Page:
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I'm writing a teaching statement and want to include quotes from student evaluations. How much can/should I edit these (for grammar)?

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In general, quotes should always be edited as little as possible.

The only changes you should make are:

  • Truncations to remove sections of quotes that aren't relevant for your purposes.
  • Edits to fit the grammatical structure of the existing sentence.
  • Correcting small errors in the original text.

However, any changes to the quotation must be clearly indicated. Truncations should be marked with an ellipsis (" . . . "), while all other changes should be indicated using square brackets.

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    Got it. So, I should act like a reporter. – David Hill Sep 25 '14 at 21:04
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    what if a word is misspelled? – David Hill Sep 25 '14 at 21:06
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    @DavidHill it depends what is the intended purpose. If it is just an internal document, I would say no one will mind that you silently fix typos. – Davidmh Sep 25 '14 at 21:32
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    @Davidmh: Especially if you're transcribing from handwritten comments! – aeismail Sep 25 '14 at 21:39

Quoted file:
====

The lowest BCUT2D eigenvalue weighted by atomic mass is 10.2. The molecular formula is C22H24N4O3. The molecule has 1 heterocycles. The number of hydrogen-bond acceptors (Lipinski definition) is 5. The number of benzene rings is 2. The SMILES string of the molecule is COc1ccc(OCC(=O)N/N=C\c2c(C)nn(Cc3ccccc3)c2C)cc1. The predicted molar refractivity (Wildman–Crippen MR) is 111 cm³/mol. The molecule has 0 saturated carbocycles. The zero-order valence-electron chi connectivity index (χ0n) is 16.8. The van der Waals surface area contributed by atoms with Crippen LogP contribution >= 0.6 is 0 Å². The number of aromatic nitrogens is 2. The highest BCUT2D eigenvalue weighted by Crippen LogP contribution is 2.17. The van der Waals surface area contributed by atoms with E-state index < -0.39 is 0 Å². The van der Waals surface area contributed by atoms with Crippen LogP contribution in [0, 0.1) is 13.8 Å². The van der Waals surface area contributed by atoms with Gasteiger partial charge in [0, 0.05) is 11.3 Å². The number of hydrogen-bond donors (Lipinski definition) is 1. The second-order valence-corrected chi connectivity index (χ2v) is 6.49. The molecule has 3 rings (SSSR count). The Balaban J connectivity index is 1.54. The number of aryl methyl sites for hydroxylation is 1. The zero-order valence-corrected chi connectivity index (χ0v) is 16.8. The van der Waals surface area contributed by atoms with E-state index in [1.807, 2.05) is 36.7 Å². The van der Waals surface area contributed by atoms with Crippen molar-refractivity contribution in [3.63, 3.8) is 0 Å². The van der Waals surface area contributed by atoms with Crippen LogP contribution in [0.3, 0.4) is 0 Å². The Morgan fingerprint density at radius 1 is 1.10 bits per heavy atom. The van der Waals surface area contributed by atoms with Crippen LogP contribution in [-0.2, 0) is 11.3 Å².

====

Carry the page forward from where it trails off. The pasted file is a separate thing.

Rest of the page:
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    @David You can always use (sic) if you don't want people to think that you can't spell en.wikipedia.org/wiki/Sic – Jeromy Anglim Sep 26 '14 at 6:35
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A quotation is, by definition, explicitly what someone else said or wrote. If you modify a quotation so that it's no longer what someone else said or wrote then you are deceiving your audience. On this basis you should edit as little as possible and if you do need to edit you should make it clear to your audience.

It is reasonable to truncate if it does not change the sense of the quote. If you omit parts in the middle of a quote you should indicate this with ellipses '...'.

It's okay to correct minor spelling errors if they're not relevant to the quote.

You can add in a missing word, but it's usually best to indicate where you've done so, if the student said "the lecturer overpaid fool" you could quote as "the lecturer is an overpaid fool" but it would be preferable to quote as "the lecturer [is an] overpaid fool" so it is clear you have edited the quote.

You can add context but should indicate where you've done so, for example if asked the question "Did you like the lecturer?" the answer you're quoting is "He is an overpaid fool" you could quote it as "He [the lecturer] is an overpaid fool" or "[The lecturer] is an overpaid fool".

You can also add emphasis but you should indicate where you've done so. For example: "I'm writing a teaching statement and want to include quotes from student evaluations. How much can/should I edit these (for grammar)?" (emphasis mine).

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